Photo: Susanne Walström/imagebank.sweden.se

3. Ketchup on pasta

Jam and meat may be an odd combination but it pales in comparison to this utter sacrilege. Apparently making or opening a jar of sauce is just too taxing, so ketchup on pasta isn’t just a late-night last resort for hungry college students, but is actually commonplace in many Swedish households and even served at some of the hot dog and burger stands around Stockholm.


Is this acceptable? Photo: Antti T. Nissinen/Flickr

4. Ice cream in winter

During my first Swedish class, the teacher’s explanations of the difference between hard and soft ‘k’ sounds was repeatedly interrupted by a familiar tinkling tune coming from just outside the window. It sounded like an ice cream van, but at 7pm on a gloomy, freezing January evening it wasn’t exactly ice cream weather – or so I thought. My teacher ended up diverting the lesson into a passionate discourse on Swedish food, including their love of ice cream in all weathers. Several corner shops have recently started displaying signs excitedly informing customers that their assortment of ice creams are back in stock, so it seems that as soon as the ice on the streets has thawed, it’s acceptable to indulge in the frozen treats.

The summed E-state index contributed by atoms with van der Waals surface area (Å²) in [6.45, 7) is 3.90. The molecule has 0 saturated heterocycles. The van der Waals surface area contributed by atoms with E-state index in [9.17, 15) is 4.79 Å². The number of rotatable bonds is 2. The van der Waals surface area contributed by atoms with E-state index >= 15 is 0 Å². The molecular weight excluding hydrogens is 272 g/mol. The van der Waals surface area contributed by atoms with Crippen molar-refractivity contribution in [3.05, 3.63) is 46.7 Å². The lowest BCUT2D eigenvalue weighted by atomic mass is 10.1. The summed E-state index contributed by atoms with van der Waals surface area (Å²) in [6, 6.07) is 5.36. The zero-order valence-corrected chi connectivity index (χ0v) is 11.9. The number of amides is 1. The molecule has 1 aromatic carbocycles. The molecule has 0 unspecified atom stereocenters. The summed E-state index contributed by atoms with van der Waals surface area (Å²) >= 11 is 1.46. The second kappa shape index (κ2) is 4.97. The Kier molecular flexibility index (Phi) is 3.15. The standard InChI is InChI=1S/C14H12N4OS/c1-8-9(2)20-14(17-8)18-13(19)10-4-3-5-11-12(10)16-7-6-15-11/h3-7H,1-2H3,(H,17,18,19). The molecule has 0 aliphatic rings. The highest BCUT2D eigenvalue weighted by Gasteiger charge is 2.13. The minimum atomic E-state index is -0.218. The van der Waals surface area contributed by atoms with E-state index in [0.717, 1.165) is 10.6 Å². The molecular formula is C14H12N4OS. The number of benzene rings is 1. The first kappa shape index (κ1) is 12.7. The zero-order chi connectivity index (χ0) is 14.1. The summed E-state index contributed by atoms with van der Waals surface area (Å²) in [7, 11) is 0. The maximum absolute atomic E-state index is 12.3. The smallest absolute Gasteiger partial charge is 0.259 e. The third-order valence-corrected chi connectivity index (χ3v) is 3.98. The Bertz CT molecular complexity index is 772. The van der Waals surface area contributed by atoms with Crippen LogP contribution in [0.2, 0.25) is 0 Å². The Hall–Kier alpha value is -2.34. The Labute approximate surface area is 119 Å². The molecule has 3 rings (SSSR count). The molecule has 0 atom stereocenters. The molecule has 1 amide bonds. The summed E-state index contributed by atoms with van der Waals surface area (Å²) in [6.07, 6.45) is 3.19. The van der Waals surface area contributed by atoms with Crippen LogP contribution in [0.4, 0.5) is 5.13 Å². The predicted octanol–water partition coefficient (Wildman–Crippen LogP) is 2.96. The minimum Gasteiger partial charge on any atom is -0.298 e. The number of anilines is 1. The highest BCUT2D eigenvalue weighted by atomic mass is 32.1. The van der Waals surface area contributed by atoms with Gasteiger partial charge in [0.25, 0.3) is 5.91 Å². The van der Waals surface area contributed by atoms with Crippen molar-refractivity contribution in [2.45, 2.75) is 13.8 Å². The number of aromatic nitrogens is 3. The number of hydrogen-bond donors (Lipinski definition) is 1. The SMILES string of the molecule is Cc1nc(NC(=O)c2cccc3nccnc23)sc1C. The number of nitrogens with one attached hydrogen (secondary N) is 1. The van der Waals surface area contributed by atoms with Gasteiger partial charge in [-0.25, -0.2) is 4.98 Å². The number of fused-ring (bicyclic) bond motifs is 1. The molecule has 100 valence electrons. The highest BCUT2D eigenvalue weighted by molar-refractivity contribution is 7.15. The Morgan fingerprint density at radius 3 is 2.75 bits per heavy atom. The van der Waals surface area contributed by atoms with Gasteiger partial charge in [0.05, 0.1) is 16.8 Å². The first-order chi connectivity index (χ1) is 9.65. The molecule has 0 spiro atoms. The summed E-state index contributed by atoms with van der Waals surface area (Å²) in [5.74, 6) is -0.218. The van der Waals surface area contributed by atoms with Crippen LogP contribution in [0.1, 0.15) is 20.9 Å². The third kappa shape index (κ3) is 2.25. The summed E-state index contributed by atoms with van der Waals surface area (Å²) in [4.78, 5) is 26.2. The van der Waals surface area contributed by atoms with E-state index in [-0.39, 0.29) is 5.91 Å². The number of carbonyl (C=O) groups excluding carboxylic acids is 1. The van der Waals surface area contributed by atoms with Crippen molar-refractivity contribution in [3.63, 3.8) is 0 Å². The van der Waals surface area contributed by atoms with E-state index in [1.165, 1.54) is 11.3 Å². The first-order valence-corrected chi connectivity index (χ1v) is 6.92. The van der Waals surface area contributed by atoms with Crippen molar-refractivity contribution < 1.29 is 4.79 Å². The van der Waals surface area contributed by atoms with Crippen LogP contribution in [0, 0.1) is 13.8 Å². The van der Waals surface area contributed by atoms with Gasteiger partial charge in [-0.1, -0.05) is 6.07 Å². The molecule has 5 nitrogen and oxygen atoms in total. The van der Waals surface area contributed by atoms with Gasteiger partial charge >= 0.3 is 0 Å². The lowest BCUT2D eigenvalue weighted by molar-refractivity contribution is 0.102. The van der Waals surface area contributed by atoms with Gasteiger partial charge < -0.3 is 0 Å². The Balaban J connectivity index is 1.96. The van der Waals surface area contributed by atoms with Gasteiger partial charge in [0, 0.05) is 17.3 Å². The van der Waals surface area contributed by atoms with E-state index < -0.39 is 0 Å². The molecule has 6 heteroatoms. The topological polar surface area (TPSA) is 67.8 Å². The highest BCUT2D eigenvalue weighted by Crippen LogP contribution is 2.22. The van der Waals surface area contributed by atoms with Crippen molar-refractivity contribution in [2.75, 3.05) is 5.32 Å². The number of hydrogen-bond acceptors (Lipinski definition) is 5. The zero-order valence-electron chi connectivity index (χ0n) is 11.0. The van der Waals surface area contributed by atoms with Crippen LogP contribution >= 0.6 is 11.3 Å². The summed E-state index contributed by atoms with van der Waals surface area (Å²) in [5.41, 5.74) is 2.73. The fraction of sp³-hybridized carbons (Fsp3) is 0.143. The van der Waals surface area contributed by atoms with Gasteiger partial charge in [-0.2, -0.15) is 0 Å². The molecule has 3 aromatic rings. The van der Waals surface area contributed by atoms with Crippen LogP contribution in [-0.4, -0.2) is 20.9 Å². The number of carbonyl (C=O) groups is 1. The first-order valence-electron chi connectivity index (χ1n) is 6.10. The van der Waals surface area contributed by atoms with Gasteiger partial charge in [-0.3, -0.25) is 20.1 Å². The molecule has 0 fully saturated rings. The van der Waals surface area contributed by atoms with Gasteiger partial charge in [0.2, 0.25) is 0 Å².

Photo: Alexis Lamster/Flickr

5. 'Fredagsmys'